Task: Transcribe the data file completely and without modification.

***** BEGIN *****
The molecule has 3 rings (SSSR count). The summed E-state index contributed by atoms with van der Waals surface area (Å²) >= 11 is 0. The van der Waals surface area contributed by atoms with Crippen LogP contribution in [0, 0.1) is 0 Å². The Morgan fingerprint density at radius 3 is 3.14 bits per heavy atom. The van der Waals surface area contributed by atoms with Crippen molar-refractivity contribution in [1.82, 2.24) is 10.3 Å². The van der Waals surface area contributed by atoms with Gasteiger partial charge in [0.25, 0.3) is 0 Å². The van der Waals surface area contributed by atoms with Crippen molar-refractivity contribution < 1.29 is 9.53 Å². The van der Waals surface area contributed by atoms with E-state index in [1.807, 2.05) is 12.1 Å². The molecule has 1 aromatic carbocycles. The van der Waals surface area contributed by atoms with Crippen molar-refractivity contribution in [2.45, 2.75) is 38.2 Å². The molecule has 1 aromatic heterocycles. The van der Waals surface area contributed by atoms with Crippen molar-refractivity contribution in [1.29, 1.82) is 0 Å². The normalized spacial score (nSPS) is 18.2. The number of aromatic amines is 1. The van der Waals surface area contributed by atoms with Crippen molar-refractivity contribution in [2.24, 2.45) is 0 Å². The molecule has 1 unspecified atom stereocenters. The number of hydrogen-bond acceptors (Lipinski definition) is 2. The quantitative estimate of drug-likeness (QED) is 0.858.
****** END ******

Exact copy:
The molecule has 3 rings (SSSR count). The summed E-state index contributed by atoms with van der Waals surface area (Å²) >= 11 is 0. The van der Waals surface area contributed by atoms with Crippen LogP contribution in [0, 0.1) is 0 Å². The Morgan fingerprint density at radius 3 is 3.14 bits per heavy atom. The van der Waals surface area contributed by atoms with Crippen molar-refractivity contribution in [1.82, 2.24) is 10.3 Å². The van der Waals surface area contributed by atoms with Gasteiger partial charge in [0.25, 0.3) is 0 Å². The van der Waals surface area contributed by atoms with Crippen molar-refractivity contribution < 1.29 is 9.53 Å². The van der Waals surface area contributed by atoms with E-state index in [1.807, 2.05) is 12.1 Å². The molecule has 1 aromatic carbocycles. The van der Waals surface area contributed by atoms with Crippen molar-refractivity contribution in [2.45, 2.75) is 38.2 Å². The molecule has 1 aromatic heterocycles. The van der Waals surface area contributed by atoms with Crippen molar-refractivity contribution in [1.29, 1.82) is 0 Å². The normalized spacial score (nSPS) is 18.2. The number of aromatic amines is 1. The van der Waals surface area contributed by atoms with Crippen molar-refractivity contribution in [2.24, 2.45) is 0 Å². The molecule has 1 unspecified atom stereocenters. The number of hydrogen-bond acceptors (Lipinski definition) is 2. The quantitative estimate of drug-likeness (QED) is 0.858.